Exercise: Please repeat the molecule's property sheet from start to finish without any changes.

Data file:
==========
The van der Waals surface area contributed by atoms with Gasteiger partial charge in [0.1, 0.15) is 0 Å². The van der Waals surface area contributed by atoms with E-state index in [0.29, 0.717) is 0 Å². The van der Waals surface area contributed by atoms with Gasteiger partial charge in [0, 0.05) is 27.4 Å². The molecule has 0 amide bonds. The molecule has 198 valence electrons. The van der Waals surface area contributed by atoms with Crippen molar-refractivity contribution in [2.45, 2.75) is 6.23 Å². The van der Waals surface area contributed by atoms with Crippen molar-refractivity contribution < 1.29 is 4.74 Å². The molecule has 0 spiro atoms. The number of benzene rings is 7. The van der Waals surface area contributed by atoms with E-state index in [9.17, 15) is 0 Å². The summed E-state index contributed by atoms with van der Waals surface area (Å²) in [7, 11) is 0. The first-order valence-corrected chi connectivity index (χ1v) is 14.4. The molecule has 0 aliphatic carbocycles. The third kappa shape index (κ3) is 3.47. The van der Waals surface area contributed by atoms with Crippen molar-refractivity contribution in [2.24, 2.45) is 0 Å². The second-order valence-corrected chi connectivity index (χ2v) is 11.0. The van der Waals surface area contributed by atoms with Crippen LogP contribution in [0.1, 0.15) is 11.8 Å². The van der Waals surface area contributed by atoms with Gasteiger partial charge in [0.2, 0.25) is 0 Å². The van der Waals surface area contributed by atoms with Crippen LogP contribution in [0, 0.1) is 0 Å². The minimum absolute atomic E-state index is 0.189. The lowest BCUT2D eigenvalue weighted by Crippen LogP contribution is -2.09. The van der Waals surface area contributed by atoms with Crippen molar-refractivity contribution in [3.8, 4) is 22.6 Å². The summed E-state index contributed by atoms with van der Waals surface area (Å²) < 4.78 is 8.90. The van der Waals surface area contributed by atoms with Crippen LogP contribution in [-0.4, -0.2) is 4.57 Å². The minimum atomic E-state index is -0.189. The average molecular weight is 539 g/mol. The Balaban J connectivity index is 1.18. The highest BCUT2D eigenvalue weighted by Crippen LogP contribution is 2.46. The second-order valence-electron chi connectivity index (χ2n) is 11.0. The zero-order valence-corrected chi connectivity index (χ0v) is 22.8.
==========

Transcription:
The van der Waals surface area contributed by atoms with Gasteiger partial charge in [0.1, 0.15) is 0 Å². The van der Waals surface area contributed by atoms with E-state index in [0.29, 0.717) is 0 Å². The van der Waals surface area contributed by atoms with Gasteiger partial charge in [0, 0.05) is 27.4 Å². The molecule has 0 amide bonds. The molecule has 198 valence electrons. The van der Waals surface area contributed by atoms with Crippen molar-refractivity contribution in [2.45, 2.75) is 6.23 Å². The van der Waals surface area contributed by atoms with Crippen molar-refractivity contribution < 1.29 is 4.74 Å². The molecule has 0 spiro atoms. The number of benzene rings is 7. The van der Waals surface area contributed by atoms with E-state index in [9.17, 15) is 0 Å². The summed E-state index contributed by atoms with van der Waals surface area (Å²) in [7, 11) is 0. The first-order valence-corrected chi connectivity index (χ1v) is 14.4. The molecule has 0 aliphatic carbocycles. The third kappa shape index (κ3) is 3.47. The van der Waals surface area contributed by atoms with Crippen molar-refractivity contribution in [2.24, 2.45) is 0 Å². The second-order valence-corrected chi connectivity index (χ2v) is 11.0. The van der Waals surface area contributed by atoms with Crippen LogP contribution in [0.1, 0.15) is 11.8 Å². The van der Waals surface area contributed by atoms with Gasteiger partial charge in [0.2, 0.25) is 0 Å². The van der Waals surface area contributed by atoms with Crippen LogP contribution in [0, 0.1) is 0 Å². The minimum absolute atomic E-state index is 0.189. The lowest BCUT2D eigenvalue weighted by Crippen LogP contribution is -2.09. The van der Waals surface area contributed by atoms with Crippen molar-refractivity contribution in [3.8, 4) is 22.6 Å². The summed E-state index contributed by atoms with van der Waals surface area (Å²) < 4.78 is 8.90. The van der Waals surface area contributed by atoms with Crippen LogP contribution in [-0.4, -0.2) is 4.57 Å². The minimum atomic E-state index is -0.189. The average molecular weight is 539 g/mol. The Balaban J connectivity index is 1.18. The highest BCUT2D eigenvalue weighted by Crippen LogP contribution is 2.46. The second-order valence-electron chi connectivity index (χ2n) is 11.0. The zero-order valence-corrected chi connectivity index (χ0v) is 22.8.